In listening through the Edinburgh performances I kept returning to the Liverpool set. The differences mentioned above were consistent, but it is a fascinating insight into the way in which this notable conductor’s feelings about the music were being subtly investigated. The general philosophy of the interpretations has not changed, and the best example of altered performing technique not affecting the interpretative approach is to be found in the slow movement of the Ninth Symphony – clearly slower in the later performance, but with an identical musical impression of the interpretation.

All the Edinburgh performances were live and each was allotted a separate concert. Audience noise is limited to slight murmuring before, between and after movements (and some coughing) – there is no applause.

Symphony No.1 is swift, clear-cut and convincing enough to recall the great performances of the past, such as those by Toscanini and Fricsay. But did the recording engineers have time to balance this first live performance before it got going? The brass and drums are noticeably less positive in the first two movements than in the third and fourth – therefore the music gets more exciting as it progresses. There is one mild disturbance when the orchestra enters uncertainly at the start of the trio section in the Minuet – as if the players were expecting the conductor to change speed or make some sort of point. This is a rare example of orchestral indecision within the context of a very positive series of performances.

Symphony 2 is gritty and powerful, the second movement has the forward momentum so lacking in many a sleepy performance and Toscanini is again called to mind, although Mackerras is not so daringly swift. Similarly, the finale has great drive – somehow the average speed chosen gives the impression of being swift.

The ‘Eroica’ disappoints a little because I have heard the conductor give a fiercer, more rugged concert performance. Somehow the Scottish Chamber Orchestra seems not to hit the major chords hard. In Liverpool there was greater force – the ever-more insistent trumpet and drum interjections in the coda of the first movement are much more strongly pointed. But I feel that Mackerras really thinks of the music in terms of the swift and dramatic live version where I was privileged to be present. Period instruments were used and the timpani were allowed to make their point with great force. Of course modern instruments can make the same effect – I recall Hermann Scherchen giving a fierce reading – as swift as Mackerras and with similar hard percussion and brazen horns. Liverpool gives a better representation of the conductor’s vision but neither version seems quite to capture the full essence of what I believe to be the conductor’s true reading. So I was fortunate to hear something like it on that live occasion.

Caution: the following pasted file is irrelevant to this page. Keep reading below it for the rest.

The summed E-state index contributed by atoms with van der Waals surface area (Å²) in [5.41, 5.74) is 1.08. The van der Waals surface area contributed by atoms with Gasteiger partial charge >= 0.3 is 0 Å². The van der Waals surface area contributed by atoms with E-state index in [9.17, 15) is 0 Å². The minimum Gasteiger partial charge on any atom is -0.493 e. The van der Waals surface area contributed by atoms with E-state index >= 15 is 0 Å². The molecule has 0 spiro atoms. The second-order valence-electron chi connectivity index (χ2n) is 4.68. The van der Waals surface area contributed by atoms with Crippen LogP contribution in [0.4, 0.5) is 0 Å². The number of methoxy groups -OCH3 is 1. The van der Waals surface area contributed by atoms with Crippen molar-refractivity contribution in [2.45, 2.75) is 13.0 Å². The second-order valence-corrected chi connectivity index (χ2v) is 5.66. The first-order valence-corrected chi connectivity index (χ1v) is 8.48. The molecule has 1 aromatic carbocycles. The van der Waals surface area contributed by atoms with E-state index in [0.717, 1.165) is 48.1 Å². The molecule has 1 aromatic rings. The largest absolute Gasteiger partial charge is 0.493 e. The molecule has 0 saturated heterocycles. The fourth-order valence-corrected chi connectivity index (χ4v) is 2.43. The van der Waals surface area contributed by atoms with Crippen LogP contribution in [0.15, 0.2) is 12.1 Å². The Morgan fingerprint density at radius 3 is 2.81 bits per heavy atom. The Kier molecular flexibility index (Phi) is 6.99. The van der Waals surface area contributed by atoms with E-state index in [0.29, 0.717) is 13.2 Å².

In the sung finale I prefer Terfel in the earlier recording as compared with Roth; but on the other hand Skelton is a superior tenor in the Phiharmonia version. The faster tempo here does perhaps push him towards sharpness but that is not important in a solo that is as heroic as any I have heard. In fact, from here on the interpretation really takes off and the nature of live performance surely lies beneath the magical moment when the first verse of Schiller’s “Ode to Joy” returns with full chorus and is absolutely thrilling – it certainly made the proverbial chill run up my spine. This is overwhelming music-making and the sense of unbridled joy continues right through to the powerful coda.

The live, BBC, recording of the symphonies is more than adequate. I suppose it would be unreasonable to expect a “hi-fi spectacular” although that is what great music deserves. There are a few sonic inconsistencies and although my conclusion is one of recommendation I must point out that there are some areas of greater clarity in the Liverpool set. Either production gives an excellent representation of Mackerras’s mature, and frequently very exciting, way of performing Beethoven.

In his introductory note (there is a full essay on the symphonies by Misha Donat) about the latest recording, Brian McMaster (Director of the Edinburgh Festival until 2006) refers to the performances as a “valediction to a lifetime of making music”, but surely his use of this phrase implies finality? Since it is so obvious that Sir Charles Mackerras is still refining his interpretations I am left looking forward to reviewing another set of his Beethoven interpretations.

Leave a Reply

Your email address will not be published. Required fields are marked *

Skip to content